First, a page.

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Ryan Frazier is in fine spirits, all things considered.
He's at ease here, glad-handing and flashing warm smiles, at the clubhouse of the Heritage Eagle Bend 55-plus gated subdivision in southeast Aurora, where the grass is country-club green and the folks are Republican red. It's as if he hadn't read the papers this morning or isn't bothered by what they say.
While the one hundred or so attendees are here to see U.S. Senate candidate Bob Schaffer, it's the 31-year-old Frazier, the event's co-host, who's the subject of much of the chatter. "We'd support Frazier wherever he goes. I think he's certainly mayor material, certainly governor material," gushes Tom Coker, president of Eagle Bend Metropolitan District 2, the civic entity behind this subdivision. "He's a Colorado version of Sarah Palin, with probably more experience."
People began talking about Frazier in 2003, when he was elected to the Aurora City Council at the age of 26. Republicans rallied around his re-election campaign in 2007, even though he supported liberal social causes like domestic-partnership rights, and they helped him build an $85,000 campaign war chest, the largest ever for an Aurora council candidate. More recently, Frazier has garnered state- and nationwide attention as co-sponsor of Amendment 47, the "right to work" proposal on this November's ballot.
The measure would prohibit making payment of union dues a condition of employment in Colorado — an initiative that some people call a much-needed step for workplace freedom and others vilify as conservative union-busting 101.
GOP movers and shakers expect big things out of their rising star; they believe the handsome young African-American could be mayor of Aurora or win statewide office. Maybe, as Coker suggests, he has a shot at the governor's mansion.
There's no question that Colorado Republicans could use a little freshening up. When Schaffer tells the crowd that "the race is going pretty well," he's putting things nicely. Polls show that Schaffer consistently trails Democrat Mark Udall in the race for retiring Republican senator Wayne Allard's seat. The controlling party in Colorado just four years ago, Republicans have since lost control of the governorship, a Senate seat and two House seats. They've also ceded their majorities to Democrats in the state House and Senate. Maybe someone like Frazier could help get the Grand Old Party back on track.
But what about those headlines today?
In an eleventh-hour deal the day before the Schaffer reception, prominent members of Colorado's business community, folks who are usually staunch supporters of right-to-work, joined organized labor to oppose Frazier's amendment. In return, the unions agreed to withdraw four ballot measures of their own — so-called "poison pills" that many feared could cause financial havoc for businesses across the state. Even worse, these business leaders, whom Frazier and his colleagues had been counting on for support, said they planned to donate $3 million to the union effort.
It was the latest fire in a year-long scorched-earth campaign Frazier has weathered since he threw himself behind the right-to-work initiative. He and other Amendment 47 backers, including Jonathan Coors, have faced appeals — if not outright threats — from Governor Bill Ritter, Mayor John Hickenlooper and powerful Denver business executives to back down. Frazier and Coors also became one of the main targets of an aggressive, multimillion-dollar offensive bankrolled by national labor unions.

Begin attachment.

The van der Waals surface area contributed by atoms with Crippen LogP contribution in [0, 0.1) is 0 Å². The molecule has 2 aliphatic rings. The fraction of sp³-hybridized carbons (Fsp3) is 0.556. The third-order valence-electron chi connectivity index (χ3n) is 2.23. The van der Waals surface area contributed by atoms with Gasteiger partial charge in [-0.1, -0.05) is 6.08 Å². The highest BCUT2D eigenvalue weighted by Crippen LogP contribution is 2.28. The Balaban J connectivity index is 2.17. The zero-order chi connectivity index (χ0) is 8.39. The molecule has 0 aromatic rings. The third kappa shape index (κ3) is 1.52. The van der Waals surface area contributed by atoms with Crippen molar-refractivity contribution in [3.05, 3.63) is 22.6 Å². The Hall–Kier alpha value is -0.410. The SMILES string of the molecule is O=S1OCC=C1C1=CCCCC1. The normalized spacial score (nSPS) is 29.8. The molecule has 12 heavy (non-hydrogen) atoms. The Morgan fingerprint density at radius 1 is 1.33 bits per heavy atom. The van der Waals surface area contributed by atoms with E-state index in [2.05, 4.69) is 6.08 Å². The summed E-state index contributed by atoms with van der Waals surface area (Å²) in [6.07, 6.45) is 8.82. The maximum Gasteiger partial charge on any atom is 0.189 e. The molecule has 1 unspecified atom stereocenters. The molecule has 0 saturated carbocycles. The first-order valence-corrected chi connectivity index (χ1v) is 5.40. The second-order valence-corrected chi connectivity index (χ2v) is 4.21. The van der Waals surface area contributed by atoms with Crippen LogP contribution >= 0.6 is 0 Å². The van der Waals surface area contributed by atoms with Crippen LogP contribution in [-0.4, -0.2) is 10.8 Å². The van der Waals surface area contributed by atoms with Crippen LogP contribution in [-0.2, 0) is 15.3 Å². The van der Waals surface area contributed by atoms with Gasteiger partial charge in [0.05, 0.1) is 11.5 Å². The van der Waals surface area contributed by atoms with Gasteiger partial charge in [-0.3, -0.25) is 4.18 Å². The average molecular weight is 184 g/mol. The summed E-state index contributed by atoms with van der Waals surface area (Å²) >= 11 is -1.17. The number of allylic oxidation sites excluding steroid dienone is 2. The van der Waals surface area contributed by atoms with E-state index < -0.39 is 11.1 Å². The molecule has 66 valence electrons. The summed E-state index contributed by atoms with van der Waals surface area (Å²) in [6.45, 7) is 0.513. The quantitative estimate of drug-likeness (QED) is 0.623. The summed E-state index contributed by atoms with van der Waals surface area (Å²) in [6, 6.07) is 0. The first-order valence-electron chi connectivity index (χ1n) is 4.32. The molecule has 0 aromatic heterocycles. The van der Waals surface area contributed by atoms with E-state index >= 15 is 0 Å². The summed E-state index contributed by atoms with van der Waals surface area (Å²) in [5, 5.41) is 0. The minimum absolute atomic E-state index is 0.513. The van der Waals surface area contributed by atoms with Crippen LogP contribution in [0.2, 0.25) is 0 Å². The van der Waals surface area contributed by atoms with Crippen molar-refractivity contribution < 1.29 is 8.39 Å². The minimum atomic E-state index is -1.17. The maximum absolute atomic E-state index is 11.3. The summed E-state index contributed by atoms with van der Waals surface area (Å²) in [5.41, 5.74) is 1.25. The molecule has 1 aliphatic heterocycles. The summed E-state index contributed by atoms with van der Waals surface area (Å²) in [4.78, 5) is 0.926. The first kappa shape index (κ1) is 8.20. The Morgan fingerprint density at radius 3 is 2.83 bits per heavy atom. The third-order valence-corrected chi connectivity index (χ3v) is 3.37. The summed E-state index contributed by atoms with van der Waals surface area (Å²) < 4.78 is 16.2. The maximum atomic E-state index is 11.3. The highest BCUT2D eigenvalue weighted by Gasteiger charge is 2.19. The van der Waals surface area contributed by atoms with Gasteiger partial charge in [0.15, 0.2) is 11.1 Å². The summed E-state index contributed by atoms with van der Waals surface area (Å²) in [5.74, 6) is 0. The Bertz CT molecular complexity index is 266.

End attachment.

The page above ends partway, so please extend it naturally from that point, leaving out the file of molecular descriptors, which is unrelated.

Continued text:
But unlike Coors, part of a Christian conservative wing of the historically union-antagonistic Coors brewing family, and Amendment 47 co-sponsor Julian Jay Cole, a Golden businessman who helps companies combat unions — critics can't pin many anti-union tendencies on Frazier. And some wonder why the ambitious up-and-comer would stake his career on this particular fight.
"There are members of the business community who, if right-to-work fails and the unions succeed, may want to hold him responsible," says Frazier's 2007 re-election campaign manager, Leondray Gholston. "He may not be elected to another office because of this. That is what's at stake."
If the turmoil has shaken the young city councilman, however, it hardly shows. When he ushers the reception's attendees to an outdoor clubhouse patio and introduces Schaffer, the most pressing thing on his mind seems to be the overcast sky. No matter. He steps to the podium and flashes a wide smile. That and Frazier's trim physique and charismatic mug have looked good on his glossy election commercials.
"As everyone knows, this is a very important election," he tells the crowd. "The future hangs in the balance with whom we elect."
Perhaps the answer to why Frazier seems ready to risk it all for Amendment 47 lies in the story he tells the crowd about a whitewater rafting expedition he took a few years ago. At one point, Frazier found himself out of the raft and floating downstream, beset by raging rapids on all sides. "Sometimes a man has to admit he is lost, and at some point realize when he's in trouble," he mirthfully tells the crowd. "So I called out to our guide, 'Hey, I'm going downstream here!' The guide looked over and said, 'Put your feet down' — so I did and stood right up."
Frazier grins as the audience laughs. Then he turns serious. "What that taught me is there are times when you have to put your feet down and stand up for what you believe in."